The restored clarity heard with Ambiophonics can be described as “separation” – in a sense like photographic separation in rendering highlight and shadow details: definition among many sonic events produced by sounding instruments (highlight detail), plus separately defined details within the near-silences between (shadow detail). Compare this ideal with conventional stereo, which cramps the auditory scene into a 60° pie-shape, masks details with delay artifacts, and bunches images at either speaker, effectively calling attention to the speakers themselves rather than a pure, speaker-less illusion. Separation is lost. Stereo also distorts the timbre of important central voices due to comb filtering at each ear (when the signal from the near speaker mixes with the delayed crosstalk of the same signal arriving from the far speaker).

Why does clarity suffer with stereo v. Ambio replay? Speakers angled 60° muddy the sound with crosstalk that copies and delays transients and smears those artifacts into the “air” between sonic events – analogous to astigmatism in vision that blurs edges by adding a second impulse response to the eye’s optical transfer function. Wear glasses to correct vision? – then why not use Ambiophonics to correct stereo! When the recording adds just a few voices, let alone a symphony or layered gaming scene, this cramping and muddying masks so many subtle cues to tone color, localizing, and spatial qualities that we are deprived of the nuances we so enjoy when hearing live.

Beyond Ambiophonics 2.0’s still largely frontal =presentation, 4.0 PanAmbio surround preserves the provenance of direct and reflected sounds around 360°, resulting in even more realistic tone color and spatiality. (This writer has published curves showing perception of a “Walkabout” recording which, when reproduced in PanAmbio using four speakers, results in ±5° accuracy in the horizontal plane.) What listeners hear with PanAmbio recordings made by the writer is a more compellingly believable spatiality around 360°, where all the listening room’s walls disappear. They perceive that they are enveloped in the recording space, and are treated again to the clarity of the original, naturally-focused sound, accompanied by a life-like recreation of the tone colors intended by the musicians and the recording engineer.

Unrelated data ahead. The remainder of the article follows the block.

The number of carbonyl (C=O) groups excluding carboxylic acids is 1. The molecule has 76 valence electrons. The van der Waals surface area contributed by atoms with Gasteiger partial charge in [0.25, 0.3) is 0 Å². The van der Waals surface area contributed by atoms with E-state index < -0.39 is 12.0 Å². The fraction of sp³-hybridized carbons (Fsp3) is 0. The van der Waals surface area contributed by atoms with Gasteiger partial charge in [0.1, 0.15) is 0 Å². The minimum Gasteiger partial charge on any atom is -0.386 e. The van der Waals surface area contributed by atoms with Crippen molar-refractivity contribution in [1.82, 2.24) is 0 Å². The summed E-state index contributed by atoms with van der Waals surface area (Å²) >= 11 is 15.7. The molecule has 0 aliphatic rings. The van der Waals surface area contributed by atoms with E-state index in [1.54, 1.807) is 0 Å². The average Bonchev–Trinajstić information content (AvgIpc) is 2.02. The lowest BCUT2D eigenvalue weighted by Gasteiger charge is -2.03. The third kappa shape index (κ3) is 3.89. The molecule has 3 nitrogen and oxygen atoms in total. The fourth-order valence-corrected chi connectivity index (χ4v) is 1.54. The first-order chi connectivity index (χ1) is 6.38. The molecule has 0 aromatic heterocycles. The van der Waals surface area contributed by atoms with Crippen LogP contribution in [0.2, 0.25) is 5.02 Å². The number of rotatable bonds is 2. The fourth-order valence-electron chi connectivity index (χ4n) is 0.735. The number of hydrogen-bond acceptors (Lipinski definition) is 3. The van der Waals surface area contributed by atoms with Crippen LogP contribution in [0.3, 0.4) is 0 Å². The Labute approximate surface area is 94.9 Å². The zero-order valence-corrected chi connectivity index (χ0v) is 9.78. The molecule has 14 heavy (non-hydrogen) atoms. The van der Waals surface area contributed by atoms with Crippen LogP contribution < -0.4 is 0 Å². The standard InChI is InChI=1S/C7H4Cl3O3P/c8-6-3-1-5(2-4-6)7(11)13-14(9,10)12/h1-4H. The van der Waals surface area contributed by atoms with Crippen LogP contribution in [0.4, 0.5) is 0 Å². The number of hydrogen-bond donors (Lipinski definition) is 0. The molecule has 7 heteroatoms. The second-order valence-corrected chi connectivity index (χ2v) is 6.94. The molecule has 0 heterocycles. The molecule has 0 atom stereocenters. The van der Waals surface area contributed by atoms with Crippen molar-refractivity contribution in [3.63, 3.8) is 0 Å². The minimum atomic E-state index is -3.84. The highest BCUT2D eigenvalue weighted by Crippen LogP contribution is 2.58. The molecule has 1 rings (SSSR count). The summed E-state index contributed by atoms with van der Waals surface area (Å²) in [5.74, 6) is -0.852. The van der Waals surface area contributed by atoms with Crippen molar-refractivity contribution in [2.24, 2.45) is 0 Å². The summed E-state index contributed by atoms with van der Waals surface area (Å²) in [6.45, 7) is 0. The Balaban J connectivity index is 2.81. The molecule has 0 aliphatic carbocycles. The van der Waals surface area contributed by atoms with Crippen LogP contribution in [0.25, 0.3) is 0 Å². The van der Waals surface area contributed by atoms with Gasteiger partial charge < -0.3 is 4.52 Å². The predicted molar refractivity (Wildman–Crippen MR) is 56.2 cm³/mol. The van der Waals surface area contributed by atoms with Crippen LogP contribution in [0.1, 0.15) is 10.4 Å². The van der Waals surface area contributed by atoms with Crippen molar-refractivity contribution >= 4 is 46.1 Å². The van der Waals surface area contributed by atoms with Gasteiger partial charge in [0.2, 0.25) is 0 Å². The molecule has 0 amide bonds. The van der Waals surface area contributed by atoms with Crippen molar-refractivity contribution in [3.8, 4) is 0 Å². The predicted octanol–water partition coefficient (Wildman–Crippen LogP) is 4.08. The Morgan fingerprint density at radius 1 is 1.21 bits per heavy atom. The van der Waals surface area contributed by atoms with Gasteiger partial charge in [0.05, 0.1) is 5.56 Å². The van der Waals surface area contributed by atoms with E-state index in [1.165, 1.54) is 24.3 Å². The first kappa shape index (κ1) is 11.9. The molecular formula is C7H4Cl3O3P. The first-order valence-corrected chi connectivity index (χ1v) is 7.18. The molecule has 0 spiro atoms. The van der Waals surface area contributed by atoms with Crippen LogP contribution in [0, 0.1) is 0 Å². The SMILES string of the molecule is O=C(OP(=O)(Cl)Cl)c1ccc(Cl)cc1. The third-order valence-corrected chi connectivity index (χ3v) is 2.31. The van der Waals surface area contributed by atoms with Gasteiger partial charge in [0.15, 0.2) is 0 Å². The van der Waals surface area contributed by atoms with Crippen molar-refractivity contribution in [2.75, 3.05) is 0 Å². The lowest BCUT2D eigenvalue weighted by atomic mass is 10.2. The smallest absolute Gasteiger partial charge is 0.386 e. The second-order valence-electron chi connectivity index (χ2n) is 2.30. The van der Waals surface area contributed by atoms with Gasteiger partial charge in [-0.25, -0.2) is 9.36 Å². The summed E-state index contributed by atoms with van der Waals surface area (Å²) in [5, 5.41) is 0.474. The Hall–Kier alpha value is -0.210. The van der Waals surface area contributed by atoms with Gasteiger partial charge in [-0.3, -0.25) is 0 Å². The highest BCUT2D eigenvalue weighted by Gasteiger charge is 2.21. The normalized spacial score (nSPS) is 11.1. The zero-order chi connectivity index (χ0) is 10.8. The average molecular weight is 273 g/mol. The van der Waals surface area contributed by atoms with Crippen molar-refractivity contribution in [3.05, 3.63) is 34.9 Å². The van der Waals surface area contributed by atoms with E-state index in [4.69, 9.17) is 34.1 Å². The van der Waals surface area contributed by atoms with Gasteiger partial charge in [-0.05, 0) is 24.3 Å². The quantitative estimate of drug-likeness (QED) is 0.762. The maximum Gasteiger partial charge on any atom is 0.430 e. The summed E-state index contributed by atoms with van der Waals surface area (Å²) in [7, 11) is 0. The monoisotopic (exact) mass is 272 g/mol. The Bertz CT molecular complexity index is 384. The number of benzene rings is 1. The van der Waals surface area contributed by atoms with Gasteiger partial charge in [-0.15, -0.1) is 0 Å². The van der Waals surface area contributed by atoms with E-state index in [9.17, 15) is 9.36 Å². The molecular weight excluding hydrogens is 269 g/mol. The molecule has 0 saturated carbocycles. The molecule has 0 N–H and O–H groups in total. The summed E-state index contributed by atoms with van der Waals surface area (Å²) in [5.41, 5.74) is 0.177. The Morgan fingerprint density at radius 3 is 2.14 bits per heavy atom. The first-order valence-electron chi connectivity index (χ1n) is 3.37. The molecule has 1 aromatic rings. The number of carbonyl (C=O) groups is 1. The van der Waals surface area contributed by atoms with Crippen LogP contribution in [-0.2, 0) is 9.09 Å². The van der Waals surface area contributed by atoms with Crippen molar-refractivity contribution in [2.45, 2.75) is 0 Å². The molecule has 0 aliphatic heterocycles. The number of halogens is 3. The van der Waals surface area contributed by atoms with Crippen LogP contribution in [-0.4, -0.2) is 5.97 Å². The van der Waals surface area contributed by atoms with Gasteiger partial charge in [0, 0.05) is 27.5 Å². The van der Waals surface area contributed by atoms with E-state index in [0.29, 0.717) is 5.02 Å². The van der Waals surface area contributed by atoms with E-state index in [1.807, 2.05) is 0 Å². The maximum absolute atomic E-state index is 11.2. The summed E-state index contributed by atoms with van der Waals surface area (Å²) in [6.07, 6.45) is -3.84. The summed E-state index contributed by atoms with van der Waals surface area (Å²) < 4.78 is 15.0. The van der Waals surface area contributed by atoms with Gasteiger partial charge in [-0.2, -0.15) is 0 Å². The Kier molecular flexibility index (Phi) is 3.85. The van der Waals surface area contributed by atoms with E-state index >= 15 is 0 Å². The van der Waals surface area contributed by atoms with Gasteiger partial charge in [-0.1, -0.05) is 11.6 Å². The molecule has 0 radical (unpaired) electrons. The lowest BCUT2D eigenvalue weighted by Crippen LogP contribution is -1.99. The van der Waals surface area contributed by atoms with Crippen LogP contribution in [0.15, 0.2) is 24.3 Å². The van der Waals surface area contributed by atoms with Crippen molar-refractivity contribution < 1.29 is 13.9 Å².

From the point of view of my fellow content providers and recording engineers: With less need (and cost) for spot-microphones to artificially bolster individual voices lost under stereo replay conditions, recording using the Ambiophone allows listeners to relish the transparency of a pure main-microphone, acting as surrogate for our head-and-ears, located in the best seat of the concert hall. Individual auditory events comprising the entire auditory scene journey unscathed by the artifacts generated by conventional speaker-stereo reproduction – getting us closer to the actual experience recorded. The writer uses the PanAmbiophone for capture and Ambiophonics for monitoring for recordings and broadcasts, even though the end use by the audience may be conventional stereo, because Ambiophonics supports mixing decisions that produce better results. By design, these recordings are totally compatible and uncompromised with 5.1 surround and iPod ® listening.

It should be acknowledged that there is a risk of DSP artifacts due to the crosstalk cancellation signals inserted by the RACE (Recursive Ambiophonic Crosstalk Elimination) algorithm not themselves being cancelled at the listener’s ears, either due to imprecise speakers/setup, or to imperfection in the algorithm itself, which is undergoing continual refinement at Filmaker Technology, where new RACE versions are being demonstrated pending release.


An internationally recognized engineering consultant and Peabody award-winning producer, Robin Miller has presented advanced 2D and 3D audio solutions worldwide to the Audio Engineering Society, Society of Motion Picture & Television Engineers, Acoustical Society of America, Canadian Acoustical Association, and German Tonmeisters. As an invited panelist at the AES 2007 Italia conference in Parma, he demonstrated Ambiophonics, 5.1-compatible PanAmbio 2D surround, and full-sphere 3D using ten speakers using his original recordings. His company, Filmaker Technology, engages in applied research, systems design & integration, and has a patent for a system of full-sphere 3D recording & reproduction.